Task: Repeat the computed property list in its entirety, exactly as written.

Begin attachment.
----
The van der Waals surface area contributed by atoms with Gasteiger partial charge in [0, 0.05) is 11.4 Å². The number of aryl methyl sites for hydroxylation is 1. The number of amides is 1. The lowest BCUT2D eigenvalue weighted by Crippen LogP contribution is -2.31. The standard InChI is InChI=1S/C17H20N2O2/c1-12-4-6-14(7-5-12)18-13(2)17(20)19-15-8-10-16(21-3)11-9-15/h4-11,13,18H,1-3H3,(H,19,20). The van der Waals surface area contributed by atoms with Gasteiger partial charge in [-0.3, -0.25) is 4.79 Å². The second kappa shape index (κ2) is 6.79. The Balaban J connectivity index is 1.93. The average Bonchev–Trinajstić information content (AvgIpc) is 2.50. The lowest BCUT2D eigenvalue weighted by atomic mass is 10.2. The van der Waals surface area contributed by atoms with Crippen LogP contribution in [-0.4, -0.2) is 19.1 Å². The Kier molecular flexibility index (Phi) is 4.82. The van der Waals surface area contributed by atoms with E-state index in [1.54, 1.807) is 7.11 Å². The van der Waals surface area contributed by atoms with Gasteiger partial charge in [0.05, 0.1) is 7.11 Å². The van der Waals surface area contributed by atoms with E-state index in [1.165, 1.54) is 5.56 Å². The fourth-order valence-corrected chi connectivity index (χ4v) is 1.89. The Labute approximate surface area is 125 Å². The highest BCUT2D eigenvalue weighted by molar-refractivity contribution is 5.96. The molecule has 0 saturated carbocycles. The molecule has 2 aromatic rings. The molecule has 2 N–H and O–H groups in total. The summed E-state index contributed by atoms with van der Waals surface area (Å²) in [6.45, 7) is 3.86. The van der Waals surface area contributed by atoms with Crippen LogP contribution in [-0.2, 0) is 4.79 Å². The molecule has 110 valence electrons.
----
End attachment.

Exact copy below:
The van der Waals surface area contributed by atoms with Gasteiger partial charge in [0, 0.05) is 11.4 Å². The number of aryl methyl sites for hydroxylation is 1. The number of amides is 1. The lowest BCUT2D eigenvalue weighted by Crippen LogP contribution is -2.31. The standard InChI is InChI=1S/C17H20N2O2/c1-12-4-6-14(7-5-12)18-13(2)17(20)19-15-8-10-16(21-3)11-9-15/h4-11,13,18H,1-3H3,(H,19,20). The van der Waals surface area contributed by atoms with Gasteiger partial charge in [-0.3, -0.25) is 4.79 Å². The second kappa shape index (κ2) is 6.79. The Balaban J connectivity index is 1.93. The average Bonchev–Trinajstić information content (AvgIpc) is 2.50. The lowest BCUT2D eigenvalue weighted by atomic mass is 10.2. The van der Waals surface area contributed by atoms with Crippen LogP contribution in [-0.4, -0.2) is 19.1 Å². The Kier molecular flexibility index (Phi) is 4.82. The van der Waals surface area contributed by atoms with E-state index in [1.54, 1.807) is 7.11 Å². The van der Waals surface area contributed by atoms with Gasteiger partial charge in [0.05, 0.1) is 7.11 Å². The van der Waals surface area contributed by atoms with E-state index in [1.165, 1.54) is 5.56 Å². The fourth-order valence-corrected chi connectivity index (χ4v) is 1.89. The Labute approximate surface area is 125 Å². The highest BCUT2D eigenvalue weighted by molar-refractivity contribution is 5.96. The molecule has 0 saturated carbocycles. The molecule has 2 aromatic rings. The molecule has 2 N–H and O–H groups in total. The summed E-state index contributed by atoms with van der Waals surface area (Å²) in [6.45, 7) is 3.86. The van der Waals surface area contributed by atoms with Crippen LogP contribution in [-0.2, 0) is 4.79 Å². The molecule has 110 valence electrons.